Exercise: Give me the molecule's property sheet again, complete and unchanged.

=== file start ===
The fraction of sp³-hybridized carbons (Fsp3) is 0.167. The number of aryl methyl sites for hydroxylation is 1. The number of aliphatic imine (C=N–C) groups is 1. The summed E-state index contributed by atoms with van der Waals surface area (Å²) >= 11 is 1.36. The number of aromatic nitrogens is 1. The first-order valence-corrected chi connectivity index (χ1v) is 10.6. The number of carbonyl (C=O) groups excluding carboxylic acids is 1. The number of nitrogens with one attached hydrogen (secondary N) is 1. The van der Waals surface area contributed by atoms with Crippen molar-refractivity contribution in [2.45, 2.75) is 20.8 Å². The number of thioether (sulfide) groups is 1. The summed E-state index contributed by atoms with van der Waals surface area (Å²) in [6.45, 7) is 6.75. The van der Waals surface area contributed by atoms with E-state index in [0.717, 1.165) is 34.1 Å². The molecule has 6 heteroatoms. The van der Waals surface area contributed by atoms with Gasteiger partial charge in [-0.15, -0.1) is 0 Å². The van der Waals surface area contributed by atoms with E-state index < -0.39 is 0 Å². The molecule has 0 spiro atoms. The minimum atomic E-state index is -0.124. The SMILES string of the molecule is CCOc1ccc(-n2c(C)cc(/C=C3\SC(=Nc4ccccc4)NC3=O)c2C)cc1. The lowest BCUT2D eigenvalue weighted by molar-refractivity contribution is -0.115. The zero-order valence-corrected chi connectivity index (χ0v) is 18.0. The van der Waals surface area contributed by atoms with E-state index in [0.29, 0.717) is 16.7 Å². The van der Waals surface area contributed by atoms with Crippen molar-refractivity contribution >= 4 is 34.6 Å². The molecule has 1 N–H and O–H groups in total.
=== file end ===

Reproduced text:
The fraction of sp³-hybridized carbons (Fsp3) is 0.167. The number of aryl methyl sites for hydroxylation is 1. The number of aliphatic imine (C=N–C) groups is 1. The summed E-state index contributed by atoms with van der Waals surface area (Å²) >= 11 is 1.36. The number of aromatic nitrogens is 1. The first-order valence-corrected chi connectivity index (χ1v) is 10.6. The number of carbonyl (C=O) groups excluding carboxylic acids is 1. The number of nitrogens with one attached hydrogen (secondary N) is 1. The van der Waals surface area contributed by atoms with Crippen molar-refractivity contribution in [2.45, 2.75) is 20.8 Å². The number of thioether (sulfide) groups is 1. The summed E-state index contributed by atoms with van der Waals surface area (Å²) in [6.45, 7) is 6.75. The van der Waals surface area contributed by atoms with E-state index in [0.717, 1.165) is 34.1 Å². The molecule has 6 heteroatoms. The van der Waals surface area contributed by atoms with Gasteiger partial charge in [-0.15, -0.1) is 0 Å². The van der Waals surface area contributed by atoms with E-state index < -0.39 is 0 Å². The molecule has 0 spiro atoms. The minimum atomic E-state index is -0.124. The SMILES string of the molecule is CCOc1ccc(-n2c(C)cc(/C=C3\SC(=Nc4ccccc4)NC3=O)c2C)cc1. The lowest BCUT2D eigenvalue weighted by molar-refractivity contribution is -0.115. The zero-order valence-corrected chi connectivity index (χ0v) is 18.0. The van der Waals surface area contributed by atoms with E-state index in [0.29, 0.717) is 16.7 Å². The van der Waals surface area contributed by atoms with Crippen molar-refractivity contribution >= 4 is 34.6 Å². The molecule has 1 N–H and O–H groups in total.